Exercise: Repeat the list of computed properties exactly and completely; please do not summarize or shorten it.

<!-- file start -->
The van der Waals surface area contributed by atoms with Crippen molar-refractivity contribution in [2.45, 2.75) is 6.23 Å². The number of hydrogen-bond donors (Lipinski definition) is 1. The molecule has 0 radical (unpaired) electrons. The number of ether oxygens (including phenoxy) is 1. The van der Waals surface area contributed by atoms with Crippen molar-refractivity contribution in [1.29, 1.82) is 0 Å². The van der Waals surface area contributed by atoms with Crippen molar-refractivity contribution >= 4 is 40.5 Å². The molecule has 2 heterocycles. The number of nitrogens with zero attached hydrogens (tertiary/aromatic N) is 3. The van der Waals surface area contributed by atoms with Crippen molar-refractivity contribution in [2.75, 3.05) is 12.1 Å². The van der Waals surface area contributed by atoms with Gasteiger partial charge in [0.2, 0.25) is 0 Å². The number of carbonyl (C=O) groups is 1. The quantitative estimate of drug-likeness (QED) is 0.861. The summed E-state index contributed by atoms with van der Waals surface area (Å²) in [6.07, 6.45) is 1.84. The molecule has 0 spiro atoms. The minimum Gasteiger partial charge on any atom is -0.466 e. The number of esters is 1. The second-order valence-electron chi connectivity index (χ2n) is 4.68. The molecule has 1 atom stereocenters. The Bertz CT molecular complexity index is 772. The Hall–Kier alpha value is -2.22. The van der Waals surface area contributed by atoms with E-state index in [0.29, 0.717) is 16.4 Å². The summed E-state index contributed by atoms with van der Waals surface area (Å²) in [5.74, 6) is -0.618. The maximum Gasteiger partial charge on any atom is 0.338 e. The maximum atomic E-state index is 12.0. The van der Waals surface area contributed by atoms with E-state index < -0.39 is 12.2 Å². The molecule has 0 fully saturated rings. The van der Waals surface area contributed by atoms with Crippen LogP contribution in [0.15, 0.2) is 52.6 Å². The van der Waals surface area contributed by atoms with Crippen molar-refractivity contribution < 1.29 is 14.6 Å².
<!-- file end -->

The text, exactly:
The van der Waals surface area contributed by atoms with Crippen molar-refractivity contribution in [2.45, 2.75) is 6.23 Å². The number of hydrogen-bond donors (Lipinski definition) is 1. The molecule has 0 radical (unpaired) electrons. The number of ether oxygens (including phenoxy) is 1. The van der Waals surface area contributed by atoms with Crippen molar-refractivity contribution in [1.29, 1.82) is 0 Å². The van der Waals surface area contributed by atoms with Crippen molar-refractivity contribution >= 4 is 40.5 Å². The molecule has 2 heterocycles. The number of nitrogens with zero attached hydrogens (tertiary/aromatic N) is 3. The van der Waals surface area contributed by atoms with Crippen molar-refractivity contribution in [2.75, 3.05) is 12.1 Å². The van der Waals surface area contributed by atoms with Gasteiger partial charge in [0.2, 0.25) is 0 Å². The number of carbonyl (C=O) groups is 1. The quantitative estimate of drug-likeness (QED) is 0.861. The summed E-state index contributed by atoms with van der Waals surface area (Å²) in [6.07, 6.45) is 1.84. The molecule has 0 spiro atoms. The minimum Gasteiger partial charge on any atom is -0.466 e. The number of esters is 1. The second-order valence-electron chi connectivity index (χ2n) is 4.68. The molecule has 1 atom stereocenters. The Bertz CT molecular complexity index is 772. The Hall–Kier alpha value is -2.22. The van der Waals surface area contributed by atoms with E-state index in [0.29, 0.717) is 16.4 Å². The summed E-state index contributed by atoms with van der Waals surface area (Å²) in [5.74, 6) is -0.618. The maximum Gasteiger partial charge on any atom is 0.338 e. The maximum atomic E-state index is 12.0. The van der Waals surface area contributed by atoms with E-state index < -0.39 is 12.2 Å². The molecule has 0 fully saturated rings. The van der Waals surface area contributed by atoms with Crippen LogP contribution in [0.15, 0.2) is 52.6 Å². The van der Waals surface area contributed by atoms with Crippen molar-refractivity contribution < 1.29 is 14.6 Å².